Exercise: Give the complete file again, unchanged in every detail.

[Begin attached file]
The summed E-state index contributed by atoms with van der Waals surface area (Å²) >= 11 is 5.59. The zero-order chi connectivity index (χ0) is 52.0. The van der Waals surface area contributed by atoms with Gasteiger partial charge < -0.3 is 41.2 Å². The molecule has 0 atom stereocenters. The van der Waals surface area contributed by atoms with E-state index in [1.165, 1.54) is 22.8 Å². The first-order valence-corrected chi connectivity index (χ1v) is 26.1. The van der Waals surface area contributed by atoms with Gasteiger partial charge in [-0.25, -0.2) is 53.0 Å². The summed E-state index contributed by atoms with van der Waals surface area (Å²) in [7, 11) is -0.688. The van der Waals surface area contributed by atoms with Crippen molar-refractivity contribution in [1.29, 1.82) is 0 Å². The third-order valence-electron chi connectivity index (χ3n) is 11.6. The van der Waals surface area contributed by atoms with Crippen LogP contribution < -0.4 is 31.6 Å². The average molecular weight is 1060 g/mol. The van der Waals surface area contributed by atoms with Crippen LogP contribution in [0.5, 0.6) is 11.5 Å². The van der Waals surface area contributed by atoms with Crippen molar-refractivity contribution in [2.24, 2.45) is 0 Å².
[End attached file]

The summed E-state index contributed by atoms with van der Waals surface area (Å²) >= 11 is 5.59. The zero-order chi connectivity index (χ0) is 52.0. The van der Waals surface area contributed by atoms with Gasteiger partial charge < -0.3 is 41.2 Å². The molecule has 0 atom stereocenters. The van der Waals surface area contributed by atoms with E-state index in [1.165, 1.54) is 22.8 Å². The first-order valence-corrected chi connectivity index (χ1v) is 26.1. The van der Waals surface area contributed by atoms with Gasteiger partial charge in [-0.25, -0.2) is 53.0 Å². The summed E-state index contributed by atoms with van der Waals surface area (Å²) in [7, 11) is -0.688. The van der Waals surface area contributed by atoms with Crippen molar-refractivity contribution in [1.29, 1.82) is 0 Å². The third-order valence-electron chi connectivity index (χ3n) is 11.6. The van der Waals surface area contributed by atoms with Crippen LogP contribution < -0.4 is 31.6 Å². The average molecular weight is 1060 g/mol. The van der Waals surface area contributed by atoms with Crippen LogP contribution in [0.5, 0.6) is 11.5 Å². The van der Waals surface area contributed by atoms with Crippen molar-refractivity contribution in [2.24, 2.45) is 0 Å².